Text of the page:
This pattern results in the west sides of both the Pacific and Atlantic oceans being warmer than the east sides. Additionally, their southern borders are warmer than their northern ones.

Thus, our West Coast receives the cooler current of the Pacific Ocean’s east side. Conversely, our East Coast adjoins the warmer currents of the Atlantic’s west side. Therefore, even though the Pacific Ocean is warmer overall, the water along our Pacific coast may feel cooler than along our Atlantic coast.

Whichever Coast, Plan Ahead

Regardless of which coast you decide to travel to, keep these basic safety tips in mind to ensure an unforgettable trip. Though we’ve already clarified some common misconceptions about the Atlantic and Pacific oceans, it’s important to be prepared for what to expect once you arrive.

Read ahead to find out how to best prepare for your trip.

Young girl walking towards sandy beach
A young girl walks towards the sandy beach of Galveston, Texas.

Safety tips for the beach:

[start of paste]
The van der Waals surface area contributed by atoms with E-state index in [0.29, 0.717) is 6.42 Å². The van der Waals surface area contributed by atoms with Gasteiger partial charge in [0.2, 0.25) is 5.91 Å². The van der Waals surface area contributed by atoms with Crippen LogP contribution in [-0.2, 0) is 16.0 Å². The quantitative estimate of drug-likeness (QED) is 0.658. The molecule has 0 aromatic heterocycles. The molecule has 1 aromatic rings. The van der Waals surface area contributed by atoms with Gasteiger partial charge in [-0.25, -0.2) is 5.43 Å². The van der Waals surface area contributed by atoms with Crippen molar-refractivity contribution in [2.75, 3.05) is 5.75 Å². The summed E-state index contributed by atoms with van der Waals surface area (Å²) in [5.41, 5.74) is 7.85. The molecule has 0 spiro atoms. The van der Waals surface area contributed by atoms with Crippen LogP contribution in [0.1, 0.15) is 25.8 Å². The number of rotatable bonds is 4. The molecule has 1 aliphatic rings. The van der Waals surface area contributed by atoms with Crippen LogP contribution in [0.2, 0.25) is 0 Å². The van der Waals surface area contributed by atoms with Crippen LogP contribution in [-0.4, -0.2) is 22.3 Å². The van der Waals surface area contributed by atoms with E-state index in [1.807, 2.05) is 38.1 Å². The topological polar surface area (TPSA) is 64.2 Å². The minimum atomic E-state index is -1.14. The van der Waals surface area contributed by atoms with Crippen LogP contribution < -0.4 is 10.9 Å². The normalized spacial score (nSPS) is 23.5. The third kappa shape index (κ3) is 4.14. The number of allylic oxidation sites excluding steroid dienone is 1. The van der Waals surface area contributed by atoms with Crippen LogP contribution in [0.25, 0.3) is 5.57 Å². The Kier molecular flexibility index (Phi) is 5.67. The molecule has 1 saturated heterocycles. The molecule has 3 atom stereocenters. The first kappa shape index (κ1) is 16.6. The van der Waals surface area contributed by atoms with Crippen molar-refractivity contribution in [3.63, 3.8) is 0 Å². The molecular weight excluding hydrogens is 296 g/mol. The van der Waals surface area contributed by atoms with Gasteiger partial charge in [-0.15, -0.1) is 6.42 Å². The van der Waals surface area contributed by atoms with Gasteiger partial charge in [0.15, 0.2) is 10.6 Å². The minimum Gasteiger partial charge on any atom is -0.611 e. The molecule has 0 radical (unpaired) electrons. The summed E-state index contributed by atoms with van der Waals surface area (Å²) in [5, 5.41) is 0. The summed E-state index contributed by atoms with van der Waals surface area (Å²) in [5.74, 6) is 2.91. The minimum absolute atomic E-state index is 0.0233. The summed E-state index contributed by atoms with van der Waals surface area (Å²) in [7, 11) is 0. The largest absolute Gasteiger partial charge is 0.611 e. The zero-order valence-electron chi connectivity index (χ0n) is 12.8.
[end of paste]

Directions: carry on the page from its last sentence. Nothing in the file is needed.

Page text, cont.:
• Take and wear life jackets
  • Strictly obey all beach rules and safety signposts
  • Swim only in designated swimming areas
  • Never swim alone. Always swim with a buddy
  • Know where lifeguards are stationed
  • Children should always have adult supervision and proper flotation devices
  • Know the current and forecasted local weather conditions
  • Be cautious and observant of sudden weather changes
  • Be aware of strong underwater rip tides
  • Know if there are poisonous marine creatures in the area, such as the Portuguese man-o-war or jellyfish, and be able to identify them

Safety tips for boating:

  • Know the current and forecasted weather conditions for where you are and where you’re headed
  • Keenly observe current water conditions
  • Perform safety checks of the boat
  • Make sure there are enough personal flotation devices (PFDs) for everyone on board
  • Navigate along safe routes and avoid dangerous waters
  • Create a detailed emergency plan